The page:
By David Baumann
A Reading from Romans 3:9-20
9 What then? Are we any better off? No, not at all, for we have already charged that all, both Jews and Greeks, are under the power of sin, 10 as it is written:
“There is no one who is righteous, not even one;
11 there is no one who has understanding;
there is no one who seeks God.
12 All have turned aside; together they have become worthless;
there is no one who shows kindness;
there is not even one.”
13 “Their throats are opened graves;
they use their tongues to deceive.”
“The venom of vipers is under their lips.”
14 “Their mouths are full of cursing and bitterness.”
15 “Their feet are swift to shed blood;
16 ruin and misery are in their paths,
17 and the way of peace they have not known.”
18 “There is no fear of God before their eyes.”
19 Now we know that, whatever the law says, it speaks to those who are under the law, so that every mouth may be silenced and the whole world may be held accountable to God. 20 For no human will be justified before him by deeds prescribed by the law, for through the law comes the knowledge of sin.
The culmination of Paul’s argument in the course of this week is developed in today’s reading: “All have turned aside” — with emphasis on the word all. We have reflected this week on the place of the Jew and the Greek in the scheme of salvation. We have considered what it means to be faithful in “doing” the law, the unique place of the Jews as the custodians of the law, and how the Gentiles also now are grafted into God’s family.
Today Paul drives home that “all, both Jews and Greeks, are under the power of sin.” The long quotation from the Old Testament (an assembly of selections mostly from several psalms, but also Proverbs and Isaiah) is unrelenting in its condemnation of fallen humanity. The fact that it is a compilation of quotes rather than from a single source is telling: Paul nails the teaching “so that every mouth may be silenced, and the whole world may be held accountable to God.” It is an overwhelming and forceful argument, but as we will see throughout the rest of the letter, it is intended to demonstrate incontrovertibly everyone’s desperate need of the rescue that only God can provide, and that God shows immense love to all by offering redemption and immortality.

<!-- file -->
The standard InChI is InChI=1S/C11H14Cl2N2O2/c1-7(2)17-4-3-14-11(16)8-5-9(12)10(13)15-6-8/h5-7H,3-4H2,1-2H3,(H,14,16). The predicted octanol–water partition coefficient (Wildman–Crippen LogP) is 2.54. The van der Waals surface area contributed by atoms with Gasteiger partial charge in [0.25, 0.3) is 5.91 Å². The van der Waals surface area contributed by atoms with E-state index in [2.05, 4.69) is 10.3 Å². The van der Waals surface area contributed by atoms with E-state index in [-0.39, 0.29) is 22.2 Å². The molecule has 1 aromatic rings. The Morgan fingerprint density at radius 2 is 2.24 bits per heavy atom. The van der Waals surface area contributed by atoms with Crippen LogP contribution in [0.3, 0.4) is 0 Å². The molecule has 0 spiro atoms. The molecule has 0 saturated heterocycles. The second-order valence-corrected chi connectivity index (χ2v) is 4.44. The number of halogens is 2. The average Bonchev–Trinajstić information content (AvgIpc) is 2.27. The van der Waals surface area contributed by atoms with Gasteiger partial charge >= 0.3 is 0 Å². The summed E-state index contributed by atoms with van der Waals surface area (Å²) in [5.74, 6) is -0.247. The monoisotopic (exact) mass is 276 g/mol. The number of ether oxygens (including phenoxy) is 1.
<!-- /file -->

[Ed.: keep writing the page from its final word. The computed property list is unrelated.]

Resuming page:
Probably no one is ever completely willing to look fully at the depths of human failure and wickedness and apply them to himself or herself; but as Paul has shown in the readings for this week, only by doing so can we even begin to understand and value God’s staggering redemptive love.
David Baumann served for nearly 50 years as an Episcopal priest in the Dioceses of Los Angeles and Springfield. He has published nonfiction, science fiction, and short stories. Two exuberant small daughters make sure he never gets any rest.
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Daily Devotional Cycle of Prayer
Today we pray for:
The Diocese of Maiwut – The Episcopal Church of South Sudan
St. David’s (Radnor) Church, Wayne, Pa.